Manifesto, like many other frameworks, uses a single front controller to route page requests to the appropriate scripts for processing. It uses an .htaccess file to instruct Apache to send all page requests to the default index.php page, and the index page immediately loads the aptly-named “routes.php” file.
In order to process pages, Manifesto requires a minimal amount of information:
- Request handler: This is one of
ajax. The first indicates that the request is for a password-protected area, like the administrative backend. The second,
module, is the most common, indicating that the request is a standard URL to be fulfilled by a Manifesto module, and rendered in the browser. The
ajaxhandler expects to fulfill page requests by returning JSON, XML, or other fragmentary data, without rendering full page views.
- Request module: The module which handles fulfillment of the primary content being requested on the page. Even an aggregate page like the home page is governed by a particular module.
- Request function: The function or method to be performed. The controller uses this information to know how to handle the request. If empty, some default behavior is usually indicated (like “list all entries, paginated”).
- Request identifier: This is a unique identifier that allows Manifesto to retrieve a particular content object from the database.
The routes.php file is designed to parse the page URL request into segments, and to assign those segments to the variables described above.
The first segment after the domain name is called the trigger. The routes file allows you to specify an array (one per trigger) that indicates how the remaining segments should be mapped to variables. For example, given the URL
The segment “media” is the trigger, and we would create a route map element that looks like this:
$routes['media'] = array( 'handler'=>'module', 'module'=>'media', 'category'=>seg(0), 'function'=>seg(1), 'id'=>seg(2) );
And after being processed, we now have
$G->handler = 'module'; $G->req_module = 'media'; $G->category->shortname = 'landscapes'; $G->req_function = 'display'; $G->req_id = 'ocean-view-with-sunset';
With that, the
index.php page now has the information it needs to route the page to the appropriate module controller.
The index page then loads prep.inc, which handles all the initial site configuration, loading modules, authentication, category setup, theme and stylesheet information, etc.
At this point, Manifesto either loads one of the backend templates (if $handler == ‘restricted’), the home page template (if $module == “”), or passes control to one of the modules, whose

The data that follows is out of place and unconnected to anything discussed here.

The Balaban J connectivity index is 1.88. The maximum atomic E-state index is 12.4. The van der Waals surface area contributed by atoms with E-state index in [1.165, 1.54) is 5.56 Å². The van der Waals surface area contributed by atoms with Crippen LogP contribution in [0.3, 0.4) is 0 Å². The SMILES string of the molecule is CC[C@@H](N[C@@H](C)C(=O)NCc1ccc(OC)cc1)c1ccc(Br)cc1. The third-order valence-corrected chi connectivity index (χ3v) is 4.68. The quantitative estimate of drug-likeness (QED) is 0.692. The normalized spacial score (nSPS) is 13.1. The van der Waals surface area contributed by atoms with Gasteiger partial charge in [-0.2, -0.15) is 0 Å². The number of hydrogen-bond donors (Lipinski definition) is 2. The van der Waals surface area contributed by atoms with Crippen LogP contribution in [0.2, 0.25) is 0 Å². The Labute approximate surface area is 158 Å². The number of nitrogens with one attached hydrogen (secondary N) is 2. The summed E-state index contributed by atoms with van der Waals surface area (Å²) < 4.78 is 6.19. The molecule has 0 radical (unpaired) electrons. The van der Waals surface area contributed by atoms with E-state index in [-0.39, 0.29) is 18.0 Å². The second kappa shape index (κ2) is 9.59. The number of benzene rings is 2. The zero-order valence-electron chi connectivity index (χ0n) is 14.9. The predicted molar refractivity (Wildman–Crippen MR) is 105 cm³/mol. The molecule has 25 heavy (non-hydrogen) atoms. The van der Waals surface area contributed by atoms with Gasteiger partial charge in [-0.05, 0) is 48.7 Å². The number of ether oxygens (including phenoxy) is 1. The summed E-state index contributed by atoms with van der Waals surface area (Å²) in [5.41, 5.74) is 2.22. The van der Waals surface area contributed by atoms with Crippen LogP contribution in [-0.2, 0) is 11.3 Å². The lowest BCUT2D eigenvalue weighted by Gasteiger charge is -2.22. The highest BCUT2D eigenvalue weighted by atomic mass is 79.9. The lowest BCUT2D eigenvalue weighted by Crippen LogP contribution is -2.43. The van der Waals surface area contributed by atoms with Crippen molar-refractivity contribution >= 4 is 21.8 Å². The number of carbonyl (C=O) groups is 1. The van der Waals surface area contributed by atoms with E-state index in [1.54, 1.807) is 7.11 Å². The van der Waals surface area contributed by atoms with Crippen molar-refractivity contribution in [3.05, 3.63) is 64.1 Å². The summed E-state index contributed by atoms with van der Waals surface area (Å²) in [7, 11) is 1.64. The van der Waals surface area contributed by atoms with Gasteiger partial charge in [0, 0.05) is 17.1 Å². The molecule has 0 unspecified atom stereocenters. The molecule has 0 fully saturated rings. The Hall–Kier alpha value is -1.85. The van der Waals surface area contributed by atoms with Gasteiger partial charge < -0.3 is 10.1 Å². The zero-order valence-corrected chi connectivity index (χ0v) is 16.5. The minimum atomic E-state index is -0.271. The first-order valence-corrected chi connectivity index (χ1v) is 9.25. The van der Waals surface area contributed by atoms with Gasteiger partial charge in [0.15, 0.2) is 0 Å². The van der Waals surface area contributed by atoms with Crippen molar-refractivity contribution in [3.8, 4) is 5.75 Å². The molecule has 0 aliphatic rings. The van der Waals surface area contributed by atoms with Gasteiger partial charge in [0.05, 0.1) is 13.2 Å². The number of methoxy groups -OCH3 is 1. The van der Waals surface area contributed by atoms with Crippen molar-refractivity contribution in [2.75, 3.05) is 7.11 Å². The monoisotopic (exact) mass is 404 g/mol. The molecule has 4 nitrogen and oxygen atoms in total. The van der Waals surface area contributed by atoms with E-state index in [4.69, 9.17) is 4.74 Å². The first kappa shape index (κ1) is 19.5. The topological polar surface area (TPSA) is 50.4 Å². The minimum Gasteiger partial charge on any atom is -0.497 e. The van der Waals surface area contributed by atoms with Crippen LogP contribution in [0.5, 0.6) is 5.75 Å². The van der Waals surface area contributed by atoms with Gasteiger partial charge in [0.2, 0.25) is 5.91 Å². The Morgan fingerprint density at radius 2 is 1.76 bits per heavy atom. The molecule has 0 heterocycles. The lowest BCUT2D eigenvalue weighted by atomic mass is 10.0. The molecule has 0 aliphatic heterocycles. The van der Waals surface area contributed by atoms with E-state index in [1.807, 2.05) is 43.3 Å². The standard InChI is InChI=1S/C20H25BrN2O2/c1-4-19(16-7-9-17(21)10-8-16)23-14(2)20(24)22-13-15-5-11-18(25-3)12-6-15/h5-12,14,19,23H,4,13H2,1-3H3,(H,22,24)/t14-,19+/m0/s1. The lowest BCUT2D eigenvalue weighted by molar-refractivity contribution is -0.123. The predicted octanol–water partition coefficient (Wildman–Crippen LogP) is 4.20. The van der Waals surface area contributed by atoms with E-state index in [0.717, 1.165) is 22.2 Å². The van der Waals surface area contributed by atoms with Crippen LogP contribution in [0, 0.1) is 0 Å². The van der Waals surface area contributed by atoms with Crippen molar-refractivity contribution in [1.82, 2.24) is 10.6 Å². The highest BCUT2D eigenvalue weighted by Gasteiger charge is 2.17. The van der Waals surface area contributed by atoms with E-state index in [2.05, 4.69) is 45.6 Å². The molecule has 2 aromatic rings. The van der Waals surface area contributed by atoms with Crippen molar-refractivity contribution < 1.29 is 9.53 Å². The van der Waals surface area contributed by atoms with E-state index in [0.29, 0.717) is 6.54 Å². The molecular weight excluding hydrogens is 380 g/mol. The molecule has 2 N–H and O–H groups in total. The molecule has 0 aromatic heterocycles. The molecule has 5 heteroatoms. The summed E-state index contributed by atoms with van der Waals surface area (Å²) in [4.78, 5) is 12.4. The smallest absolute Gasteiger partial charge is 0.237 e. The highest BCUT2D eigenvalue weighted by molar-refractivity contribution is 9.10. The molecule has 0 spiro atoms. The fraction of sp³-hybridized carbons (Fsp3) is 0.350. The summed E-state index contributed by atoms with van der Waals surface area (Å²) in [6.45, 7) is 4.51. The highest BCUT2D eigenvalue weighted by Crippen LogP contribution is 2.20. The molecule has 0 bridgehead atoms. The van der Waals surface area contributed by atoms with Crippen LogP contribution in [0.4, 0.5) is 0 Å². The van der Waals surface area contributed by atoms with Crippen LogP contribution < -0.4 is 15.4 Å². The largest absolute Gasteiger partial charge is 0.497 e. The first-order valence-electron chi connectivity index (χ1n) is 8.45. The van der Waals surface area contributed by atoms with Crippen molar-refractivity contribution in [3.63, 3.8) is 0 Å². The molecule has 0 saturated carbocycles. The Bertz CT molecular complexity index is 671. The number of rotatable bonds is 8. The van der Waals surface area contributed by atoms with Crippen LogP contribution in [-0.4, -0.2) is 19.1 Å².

module_prep.inc file will determine which template to load.
You’ll note that the index.php page contains no HTML markup. No output occurs until we have loaded one of the page_layout templates. In fact, AJAX requests are proceseed without even loading a page_layout template, since they are usually handled by returning a JSON string directly from the controller file, API/REST style.
Creating a custom route¶
If you want to create systematic shortcut URLs (rather than one-off custom URLs), you can achieve this with a custom route. For example, imagine that your website has a categorized staff directory, so that filtered views adapt a URL something like
You would like a shorter solution that works with any category, so you create a route like:
$routes['s'] = array( 'handler'=>'module', 'module'=>'staff', 'function'=>'listing', 'category'=>seg(0) );
…and that will allow you to use the much shorter
to reach the same page. You are basically telling Manifesto that, if the trigger is
s, then treat the next segment of the URL as the category, and assert that this is for the Staff module(
module=>'staff') and that you want to call the
listing handler (
function='listing') in the controller.
You may notice that that was a very specific use-case. Because we hard-coded “listing” as the function being requested, that means that we cannot use a URL like
because we have very specifically redefined the meaning of each segment of the URL, and none of the segments are configured to define the function.
If you want to use your custom route for all the functionality of a module, you can.
Say you have a Manifesto website with a shopping cart, and the default URL for all shopping cart pages starts with
but you would rather have a cleaner look, like
You could modify the “URL Path” property of the Module definition, but you would also have to create a custom route that would be able to parse these new URLs. It would look something like this:
$routes['store'] = array( 'handler'=>'module', 'module'=>'shopping_cart', 'function'=>seg(0), 'id'=>seg(1), 'xparam1'=>seg(2), 'xparam2'=>seg(3), );
By using a relatively generic route definition like this, it ensures that all of the functionality that worked with
will now work with
For the sake of convenience, because it is frequently used as a content filtering tool, Manifesto is set up to store a single category as the “current” category for the page, so it is easily included in database queries.
If $G->route[‘category’] is defined (using a valid category shortname), or if $_REQUEST[‘category’] is a valid category shortname, Manifesto will lookup the corresponding category and assign it to $G->category. At that point, you can easily add a category-based filer to your database queries by simply calling:
The great advantage here, of course, is that our new query filter understands category hierarchy, so we filter not only on the current category, but also any of its descendent categories as well.
The default $G->category->shortname is “all,” so you may use that to confirm whether or not a non-default category has been set.